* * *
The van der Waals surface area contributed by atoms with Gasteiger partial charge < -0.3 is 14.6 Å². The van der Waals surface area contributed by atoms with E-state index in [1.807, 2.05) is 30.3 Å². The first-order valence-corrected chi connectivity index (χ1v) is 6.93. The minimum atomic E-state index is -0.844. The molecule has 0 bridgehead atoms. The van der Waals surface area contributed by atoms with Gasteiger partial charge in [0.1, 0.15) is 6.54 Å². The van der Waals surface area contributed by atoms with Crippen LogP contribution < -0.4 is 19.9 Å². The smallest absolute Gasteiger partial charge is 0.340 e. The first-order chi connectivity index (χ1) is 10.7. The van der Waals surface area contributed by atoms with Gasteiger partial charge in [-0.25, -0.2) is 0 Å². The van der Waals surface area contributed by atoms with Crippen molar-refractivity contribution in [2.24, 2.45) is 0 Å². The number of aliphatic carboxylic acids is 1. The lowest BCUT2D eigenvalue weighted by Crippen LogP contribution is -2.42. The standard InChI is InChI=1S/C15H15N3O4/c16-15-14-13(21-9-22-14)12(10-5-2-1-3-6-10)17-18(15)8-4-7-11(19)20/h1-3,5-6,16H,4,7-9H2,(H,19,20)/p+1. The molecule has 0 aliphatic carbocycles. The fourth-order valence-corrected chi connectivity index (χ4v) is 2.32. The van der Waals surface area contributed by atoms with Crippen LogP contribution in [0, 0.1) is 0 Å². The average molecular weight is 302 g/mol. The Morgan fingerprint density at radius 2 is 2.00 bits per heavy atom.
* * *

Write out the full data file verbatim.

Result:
The van der Waals surface area contributed by atoms with Gasteiger partial charge < -0.3 is 14.6 Å². The van der Waals surface area contributed by atoms with E-state index in [1.807, 2.05) is 30.3 Å². The first-order valence-corrected chi connectivity index (χ1v) is 6.93. The minimum atomic E-state index is -0.844. The molecule has 0 bridgehead atoms. The van der Waals surface area contributed by atoms with Gasteiger partial charge in [0.1, 0.15) is 6.54 Å². The van der Waals surface area contributed by atoms with Crippen LogP contribution < -0.4 is 19.9 Å². The smallest absolute Gasteiger partial charge is 0.340 e. The first-order chi connectivity index (χ1) is 10.7. The van der Waals surface area contributed by atoms with Gasteiger partial charge in [-0.25, -0.2) is 0 Å². The van der Waals surface area contributed by atoms with Crippen molar-refractivity contribution in [2.24, 2.45) is 0 Å². The number of aliphatic carboxylic acids is 1. The lowest BCUT2D eigenvalue weighted by Crippen LogP contribution is -2.42. The standard InChI is InChI=1S/C15H15N3O4/c16-15-14-13(21-9-22-14)12(10-5-2-1-3-6-10)17-18(15)8-4-7-11(19)20/h1-3,5-6,16H,4,7-9H2,(H,19,20)/p+1. The molecule has 0 aliphatic carbocycles. The fourth-order valence-corrected chi connectivity index (χ4v) is 2.32. The van der Waals surface area contributed by atoms with Crippen LogP contribution in [0, 0.1) is 0 Å². The average molecular weight is 302 g/mol. The Morgan fingerprint density at radius 2 is 2.00 bits per heavy atom.